From pair to p-AI-r programming: Kite floats paid-for spin of its GitHub-trained code autocomplete assistant
Too lazy to type out Python? But not too tight to pay $20 a month?
Kite will today launch a subscription-based coding assistant that tries to help programmers craft stuff quickly and efficiently.
Now, it’s touting a premium flavor called Kite Pro that costs $19.90 per month, or $16.60 a month if you’re willing to fork out for a whole year.
Kite fetched about 22 million open-source files from GitHub to train its statistical-model-based system to automatically complete code as it’s typed: as you write out your source, the tool tries to predict what you’re doing, from patterns picked up in other projects, and suggests the next part.
“We wanted a model that was broadly applicable and useful, so we picked training data to capture a breadth of applications and libraries,” Smith said.
Since Kite’s software only learns from this data set, which Smith calls “global code”, there are some limitations. “If there are complicated patterns that are unique to your code base then it might not pick up on those,” he told us.
Kite Pro melds together various machine-learning techniques, Smith told The Register, adding: “We’re always evolving our modelling approach. At first we looked at gated graph neural networks.” These networks learn patterns in data represented as a series of nodes and edges. They were typically used by natural language processing systems to learn and understand the associations between individual words in a sentence.
However, AI has progressed, and now there are better techniques to understand text, whether it’s natural language or code. At the core of Kite’s software is an attention mechanism, a technique that has paved the way for transformer-based models that are capable of generating text given an input prompt.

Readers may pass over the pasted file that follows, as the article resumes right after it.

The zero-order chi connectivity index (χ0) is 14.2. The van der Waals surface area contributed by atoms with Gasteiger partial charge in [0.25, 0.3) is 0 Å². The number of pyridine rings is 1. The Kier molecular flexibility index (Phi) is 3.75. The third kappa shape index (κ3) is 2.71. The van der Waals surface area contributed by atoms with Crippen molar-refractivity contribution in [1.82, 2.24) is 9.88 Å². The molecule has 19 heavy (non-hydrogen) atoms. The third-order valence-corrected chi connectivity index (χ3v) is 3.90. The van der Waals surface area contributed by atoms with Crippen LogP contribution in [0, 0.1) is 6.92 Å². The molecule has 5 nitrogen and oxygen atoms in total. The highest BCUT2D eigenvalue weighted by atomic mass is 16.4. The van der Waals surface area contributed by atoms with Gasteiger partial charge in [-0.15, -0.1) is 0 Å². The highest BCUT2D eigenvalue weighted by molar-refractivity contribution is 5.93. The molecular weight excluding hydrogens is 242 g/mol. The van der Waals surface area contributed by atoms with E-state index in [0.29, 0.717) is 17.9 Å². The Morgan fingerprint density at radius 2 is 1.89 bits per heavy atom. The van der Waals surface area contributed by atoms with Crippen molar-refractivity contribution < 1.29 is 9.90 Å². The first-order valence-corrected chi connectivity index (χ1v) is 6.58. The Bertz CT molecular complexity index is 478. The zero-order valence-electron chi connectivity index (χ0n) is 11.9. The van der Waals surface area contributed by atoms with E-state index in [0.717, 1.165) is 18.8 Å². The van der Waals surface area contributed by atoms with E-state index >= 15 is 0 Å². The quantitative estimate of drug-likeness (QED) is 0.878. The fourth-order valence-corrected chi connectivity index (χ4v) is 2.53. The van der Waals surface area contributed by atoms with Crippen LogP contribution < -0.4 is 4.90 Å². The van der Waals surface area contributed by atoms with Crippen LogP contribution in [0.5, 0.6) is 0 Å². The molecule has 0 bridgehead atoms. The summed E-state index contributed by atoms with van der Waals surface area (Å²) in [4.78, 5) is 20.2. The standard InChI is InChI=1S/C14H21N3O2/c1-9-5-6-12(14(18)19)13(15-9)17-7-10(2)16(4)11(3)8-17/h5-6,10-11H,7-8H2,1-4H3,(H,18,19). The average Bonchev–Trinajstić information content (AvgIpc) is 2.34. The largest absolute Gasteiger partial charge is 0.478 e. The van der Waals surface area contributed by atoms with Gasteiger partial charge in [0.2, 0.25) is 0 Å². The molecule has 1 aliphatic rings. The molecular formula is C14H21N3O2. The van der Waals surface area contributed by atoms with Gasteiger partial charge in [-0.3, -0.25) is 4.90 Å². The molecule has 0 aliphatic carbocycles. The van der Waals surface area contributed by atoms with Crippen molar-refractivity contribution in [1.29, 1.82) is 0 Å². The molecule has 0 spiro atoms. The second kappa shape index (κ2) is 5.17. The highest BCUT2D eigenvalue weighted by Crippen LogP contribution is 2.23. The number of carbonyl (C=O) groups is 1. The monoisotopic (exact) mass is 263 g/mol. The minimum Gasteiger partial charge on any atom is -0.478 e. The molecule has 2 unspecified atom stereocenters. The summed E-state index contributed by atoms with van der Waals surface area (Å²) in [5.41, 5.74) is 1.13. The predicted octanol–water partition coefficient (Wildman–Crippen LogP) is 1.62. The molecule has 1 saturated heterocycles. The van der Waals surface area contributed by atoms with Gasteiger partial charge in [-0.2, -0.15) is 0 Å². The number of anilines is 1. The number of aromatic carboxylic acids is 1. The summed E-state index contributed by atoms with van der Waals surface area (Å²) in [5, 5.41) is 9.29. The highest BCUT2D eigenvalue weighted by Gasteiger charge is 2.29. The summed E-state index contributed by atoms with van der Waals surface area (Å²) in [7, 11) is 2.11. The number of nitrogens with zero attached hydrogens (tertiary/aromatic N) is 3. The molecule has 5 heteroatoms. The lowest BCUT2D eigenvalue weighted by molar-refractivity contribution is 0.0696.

For example, OpenAI’s GPT-2 can write news articles or poetry after it’s fed an opening sentence. Similarly, Kite Pro learns to write code by predicting what the user is going to do next, whether it’s writing a function, or assigning a value to a variable, or creating a loop. Instead of having to type out the whole line, users can just hit a key to get Kite to complete it more quickly.
“If you think about a whole code base, it might have millions of lines in it. But when developers write code they only really have in mind a couple different pieces that are related to the code they’re currently writing. That part of the code relevant to their codebase is small,” Smith said.
“Attention really helps you find that part of the codebase that is relevant to what the user is doing, making the problem of trying to predict what they’re going to write more feasible.”
Kite Pro is aimed at professional developers. Students, however, will be able to get it for free. At the moment, the premium subscription service only supports Python. The differences between the free version and Pro can be found here, though generally speaking, the paid-for flavor offers line-of-code and multi-line completion, support, and more.
Whether you’re using the free or pro version, the software runs locally on your computer or laptop, and doesn’t need to access a cloud server.
Smith is targeting enterprises next: “That involves a lot more capabilities that we need to add. They obviously have more local code than say a student, for example.”
Local code is specific to the company and contains proprietary information. At the moment, Kite only trains on global code, and Smith said training on the user’s own codebases is something the company believes will be possible in the future.